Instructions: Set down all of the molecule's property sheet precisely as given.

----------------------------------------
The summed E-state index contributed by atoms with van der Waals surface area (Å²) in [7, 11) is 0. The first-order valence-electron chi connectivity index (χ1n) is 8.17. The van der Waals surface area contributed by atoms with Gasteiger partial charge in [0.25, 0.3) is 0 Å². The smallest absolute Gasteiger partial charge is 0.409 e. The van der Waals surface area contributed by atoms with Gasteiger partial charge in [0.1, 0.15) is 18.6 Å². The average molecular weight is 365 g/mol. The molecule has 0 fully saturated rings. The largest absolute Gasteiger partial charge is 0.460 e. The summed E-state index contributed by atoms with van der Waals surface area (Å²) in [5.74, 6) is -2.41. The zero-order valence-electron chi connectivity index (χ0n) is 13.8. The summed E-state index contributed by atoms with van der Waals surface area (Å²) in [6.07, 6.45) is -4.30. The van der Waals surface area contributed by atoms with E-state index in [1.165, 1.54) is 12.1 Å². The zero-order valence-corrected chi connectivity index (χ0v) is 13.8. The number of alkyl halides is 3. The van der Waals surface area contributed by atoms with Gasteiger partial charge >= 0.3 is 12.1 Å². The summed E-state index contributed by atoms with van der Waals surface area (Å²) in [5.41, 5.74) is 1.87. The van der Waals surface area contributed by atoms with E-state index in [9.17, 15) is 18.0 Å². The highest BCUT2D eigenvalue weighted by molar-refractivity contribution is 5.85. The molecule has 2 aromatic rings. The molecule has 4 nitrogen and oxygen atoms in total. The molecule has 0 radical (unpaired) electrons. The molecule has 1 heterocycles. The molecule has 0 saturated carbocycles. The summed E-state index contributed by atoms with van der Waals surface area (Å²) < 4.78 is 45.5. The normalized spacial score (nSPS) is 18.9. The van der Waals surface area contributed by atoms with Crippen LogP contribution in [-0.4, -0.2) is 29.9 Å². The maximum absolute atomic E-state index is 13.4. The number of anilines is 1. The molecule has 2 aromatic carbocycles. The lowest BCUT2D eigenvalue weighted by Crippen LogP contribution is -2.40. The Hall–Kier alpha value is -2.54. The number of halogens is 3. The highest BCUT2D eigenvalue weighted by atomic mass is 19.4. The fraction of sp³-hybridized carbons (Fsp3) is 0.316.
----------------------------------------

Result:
The summed E-state index contributed by atoms with van der Waals surface area (Å²) in [7, 11) is 0. The first-order valence-electron chi connectivity index (χ1n) is 8.17. The van der Waals surface area contributed by atoms with Gasteiger partial charge in [0.25, 0.3) is 0 Å². The smallest absolute Gasteiger partial charge is 0.409 e. The van der Waals surface area contributed by atoms with Gasteiger partial charge in [0.1, 0.15) is 18.6 Å². The average molecular weight is 365 g/mol. The molecule has 0 fully saturated rings. The largest absolute Gasteiger partial charge is 0.460 e. The summed E-state index contributed by atoms with van der Waals surface area (Å²) in [5.74, 6) is -2.41. The zero-order valence-electron chi connectivity index (χ0n) is 13.8. The summed E-state index contributed by atoms with van der Waals surface area (Å²) in [6.07, 6.45) is -4.30. The van der Waals surface area contributed by atoms with E-state index in [1.165, 1.54) is 12.1 Å². The zero-order valence-corrected chi connectivity index (χ0v) is 13.8. The number of alkyl halides is 3. The van der Waals surface area contributed by atoms with Gasteiger partial charge >= 0.3 is 12.1 Å². The summed E-state index contributed by atoms with van der Waals surface area (Å²) in [5.41, 5.74) is 1.87. The van der Waals surface area contributed by atoms with E-state index in [9.17, 15) is 18.0 Å². The highest BCUT2D eigenvalue weighted by molar-refractivity contribution is 5.85. The molecule has 2 aromatic rings. The molecule has 4 nitrogen and oxygen atoms in total. The molecule has 0 radical (unpaired) electrons. The molecule has 1 heterocycles. The molecule has 0 saturated carbocycles. The summed E-state index contributed by atoms with van der Waals surface area (Å²) < 4.78 is 45.5. The normalized spacial score (nSPS) is 18.9. The van der Waals surface area contributed by atoms with Crippen LogP contribution in [-0.4, -0.2) is 29.9 Å². The maximum absolute atomic E-state index is 13.4. The number of anilines is 1. The molecule has 2 aromatic carbocycles. The lowest BCUT2D eigenvalue weighted by Crippen LogP contribution is -2.40. The Hall–Kier alpha value is -2.54. The number of halogens is 3. The highest BCUT2D eigenvalue weighted by atomic mass is 19.4. The fraction of sp³-hybridized carbons (Fsp3) is 0.316.